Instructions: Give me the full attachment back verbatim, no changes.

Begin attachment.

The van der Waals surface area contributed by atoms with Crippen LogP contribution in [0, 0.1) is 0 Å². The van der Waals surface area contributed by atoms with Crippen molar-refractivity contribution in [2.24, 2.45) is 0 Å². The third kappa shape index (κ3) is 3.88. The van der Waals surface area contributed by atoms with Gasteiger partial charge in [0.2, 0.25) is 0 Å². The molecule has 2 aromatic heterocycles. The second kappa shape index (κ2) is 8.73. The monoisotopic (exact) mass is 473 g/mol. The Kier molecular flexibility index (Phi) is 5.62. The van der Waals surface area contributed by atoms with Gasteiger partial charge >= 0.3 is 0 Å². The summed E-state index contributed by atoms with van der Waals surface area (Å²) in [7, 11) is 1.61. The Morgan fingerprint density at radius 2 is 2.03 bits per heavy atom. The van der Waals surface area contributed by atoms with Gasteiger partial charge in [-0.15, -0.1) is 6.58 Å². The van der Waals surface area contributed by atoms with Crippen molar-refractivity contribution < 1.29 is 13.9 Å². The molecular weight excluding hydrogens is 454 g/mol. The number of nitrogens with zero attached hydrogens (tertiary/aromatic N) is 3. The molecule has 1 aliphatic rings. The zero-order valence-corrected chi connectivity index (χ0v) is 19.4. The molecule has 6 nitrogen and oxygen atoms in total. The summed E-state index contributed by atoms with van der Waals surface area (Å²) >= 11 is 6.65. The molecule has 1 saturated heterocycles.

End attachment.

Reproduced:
The van der Waals surface area contributed by atoms with Crippen LogP contribution in [0, 0.1) is 0 Å². The van der Waals surface area contributed by atoms with Crippen molar-refractivity contribution in [2.24, 2.45) is 0 Å². The third kappa shape index (κ3) is 3.88. The van der Waals surface area contributed by atoms with Gasteiger partial charge in [0.2, 0.25) is 0 Å². The molecule has 2 aromatic heterocycles. The second kappa shape index (κ2) is 8.73. The monoisotopic (exact) mass is 473 g/mol. The Kier molecular flexibility index (Phi) is 5.62. The van der Waals surface area contributed by atoms with Gasteiger partial charge >= 0.3 is 0 Å². The summed E-state index contributed by atoms with van der Waals surface area (Å²) in [7, 11) is 1.61. The Morgan fingerprint density at radius 2 is 2.03 bits per heavy atom. The van der Waals surface area contributed by atoms with Gasteiger partial charge in [-0.15, -0.1) is 6.58 Å². The van der Waals surface area contributed by atoms with Crippen molar-refractivity contribution < 1.29 is 13.9 Å². The molecular weight excluding hydrogens is 454 g/mol. The number of nitrogens with zero attached hydrogens (tertiary/aromatic N) is 3. The molecule has 1 aliphatic rings. The zero-order valence-corrected chi connectivity index (χ0v) is 19.4. The molecule has 6 nitrogen and oxygen atoms in total. The summed E-state index contributed by atoms with van der Waals surface area (Å²) >= 11 is 6.65. The molecule has 1 saturated heterocycles.